Getting an intuition for how different consistency models behave can be difficult, so I am working on some random little sandboxes to play around with different models.
So what is a consistency model? Well, imagine you have a computer program running on several different computers. They might want to share data with each other - maybe they’re the servers for discord, and when you connect to a different server you want your messages to be there too. Well, when one computer changes a piece of data, it essentially writes the data on a piece of paper that it can read later. Well, how do the other computers know what that data is? What if two computers write on their pieces of paper different values for the same data? This is the problem consistency models solve - consistency models are sets of rules for how each computer in the system sees the writes done by any computer.
Ideally, when a computer writes a piece of data, every other computer would instantly be able to see that. This is called strict consistency, and it is impossible because we cannot instantly communicate data. So in the real world, we use consistency models like sequential consistency, which says that, while computers at a moment in time might see different values for a piece of data, they will all see the changes made in the same order, so they’ll never be in situations where you post a picture to social media and the post shows up before the picture is uploaded. On the other side, there are weak consistency models. In local consistency, the weakest set of rules, a computer only needs to see changes in the order that it made them, and it can get the changes from other computers in any order. This might sound useless, since it is a lot easier to think about every computer seeing the changes in the same order, but it turns out that stronger consistency models stop working if your computers can’t all talk to each other, and in many situations they take longer for data to be read or written to compared to weaker models.
This page is for playing around with a few different models to get a feel for these different models. You can edit the program below
as you see fit, but here I’ll describe the one I put there. There are four machines, numbered 0 to 3. Machine number 0 will
first set the variable “data” to the value “bad”, then it will change “data” to “good”, and finally it will set the variable “lock” to 1.
The other three machines will wait until they see that “lock” has a value of 1, and then read the value of the variable “data”.
In the PRAM, Processor, Causal, and Sequential consistency models, the other 3 machines will all see the value “good” when they read “data”,
because they all see the order of the write operations from machine number 0 in the same order. In the Local and Cache consistency models,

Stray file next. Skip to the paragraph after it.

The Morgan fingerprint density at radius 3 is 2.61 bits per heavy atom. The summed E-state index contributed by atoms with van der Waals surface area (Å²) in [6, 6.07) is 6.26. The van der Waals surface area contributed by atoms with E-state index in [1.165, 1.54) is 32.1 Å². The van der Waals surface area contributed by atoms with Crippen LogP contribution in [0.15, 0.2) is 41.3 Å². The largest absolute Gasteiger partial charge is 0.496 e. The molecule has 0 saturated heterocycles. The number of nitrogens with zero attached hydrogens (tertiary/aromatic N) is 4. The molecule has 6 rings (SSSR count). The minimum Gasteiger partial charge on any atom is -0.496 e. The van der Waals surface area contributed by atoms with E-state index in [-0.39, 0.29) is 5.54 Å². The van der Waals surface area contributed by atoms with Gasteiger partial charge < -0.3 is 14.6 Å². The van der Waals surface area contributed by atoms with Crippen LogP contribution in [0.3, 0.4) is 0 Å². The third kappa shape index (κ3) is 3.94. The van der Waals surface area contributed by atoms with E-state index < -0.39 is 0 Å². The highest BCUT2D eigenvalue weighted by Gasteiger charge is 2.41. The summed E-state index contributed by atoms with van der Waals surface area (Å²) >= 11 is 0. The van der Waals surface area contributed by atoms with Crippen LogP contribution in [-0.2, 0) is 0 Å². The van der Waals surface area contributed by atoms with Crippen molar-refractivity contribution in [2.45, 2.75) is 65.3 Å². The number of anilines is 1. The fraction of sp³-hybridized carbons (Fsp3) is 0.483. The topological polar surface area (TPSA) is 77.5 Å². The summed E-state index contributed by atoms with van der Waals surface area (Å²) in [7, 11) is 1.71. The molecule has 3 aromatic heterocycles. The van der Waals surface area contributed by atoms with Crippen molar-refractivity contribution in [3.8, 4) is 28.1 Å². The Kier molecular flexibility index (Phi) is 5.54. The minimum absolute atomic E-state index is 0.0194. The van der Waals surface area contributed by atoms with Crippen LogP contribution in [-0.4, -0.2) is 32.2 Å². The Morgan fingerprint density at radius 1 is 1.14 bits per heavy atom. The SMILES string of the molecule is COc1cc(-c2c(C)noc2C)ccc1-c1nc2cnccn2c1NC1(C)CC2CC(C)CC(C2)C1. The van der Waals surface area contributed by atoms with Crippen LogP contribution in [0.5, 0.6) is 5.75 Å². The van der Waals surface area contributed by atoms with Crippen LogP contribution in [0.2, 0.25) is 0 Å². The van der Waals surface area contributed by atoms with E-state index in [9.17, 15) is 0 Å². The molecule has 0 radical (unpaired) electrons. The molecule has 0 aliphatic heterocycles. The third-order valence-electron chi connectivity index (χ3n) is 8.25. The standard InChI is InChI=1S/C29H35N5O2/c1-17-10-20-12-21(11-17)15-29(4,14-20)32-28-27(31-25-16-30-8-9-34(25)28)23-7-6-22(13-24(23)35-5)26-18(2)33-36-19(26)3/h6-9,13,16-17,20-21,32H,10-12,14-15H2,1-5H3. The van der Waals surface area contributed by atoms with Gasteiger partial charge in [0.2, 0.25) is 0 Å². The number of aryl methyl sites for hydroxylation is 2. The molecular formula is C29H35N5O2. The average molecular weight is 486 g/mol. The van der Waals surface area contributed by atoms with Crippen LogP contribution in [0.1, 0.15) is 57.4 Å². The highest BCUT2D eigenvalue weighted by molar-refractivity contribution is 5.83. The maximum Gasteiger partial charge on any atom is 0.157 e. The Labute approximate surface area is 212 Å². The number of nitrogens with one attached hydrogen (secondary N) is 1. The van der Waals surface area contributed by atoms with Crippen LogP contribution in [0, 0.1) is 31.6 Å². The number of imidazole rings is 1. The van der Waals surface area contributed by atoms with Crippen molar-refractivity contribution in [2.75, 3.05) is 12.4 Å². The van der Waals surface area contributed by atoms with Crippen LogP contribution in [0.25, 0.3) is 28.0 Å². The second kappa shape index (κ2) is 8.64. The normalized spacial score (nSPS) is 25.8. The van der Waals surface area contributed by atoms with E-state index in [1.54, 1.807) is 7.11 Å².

however, they can see “bad”, “good”, or even undefined for the value of “data”, since they don’t necessarily see the writes from machine
number 0 in the order machine 0 actually did them.
Note that a different program might work differently with different models. Here is a program that works under Cache, Processor, Causal, and Sequential consistency but not Local or PRAM consistency - if you run it several times with either of those consistency models you will see that machine 3 occasionally reads a value other than 3 for “step” which doesn’t make sense, but that doesn’t break the rules of those models.
The order of the which machine gets to make progress and when is randomized every time you press the run button, so you might want to press the button multiple times to see how the results cange. You can also play with the different consistency models by changing the dropdown.
There are a few different functions supported:
- (machine statements…) - Defines a node in the distributed program that runs each statement in
statements in order
- (put key value) - stores
value in global memory at the location specified by
- (get key) - reads the value from global memory at the location specified by
- (wait key value) - delays progress in this node until the value in global memory at the location specified by
- (clk) - displays the vector clock for this machine
- (die) - puts the machine in a failed state, where it makes no more progress
This page is kind of the aggregate page for playing with different consistency models. If you click the Consistency link below you can get to more detailed explanations for each individual consistency model. As a quick summary, local consistency is the weakest model while linearizability is the strongest possible. Sequential consistency is stronger than causal consistency and processor consistency, which aren’t comparable with each other. Processor consistency is the combination of PRAM consistency and cache consistency, which are incomparable with each other but both stronger than local consistency. Causal consistency is stronger than PRAM consistency and incomparable with cache consistency.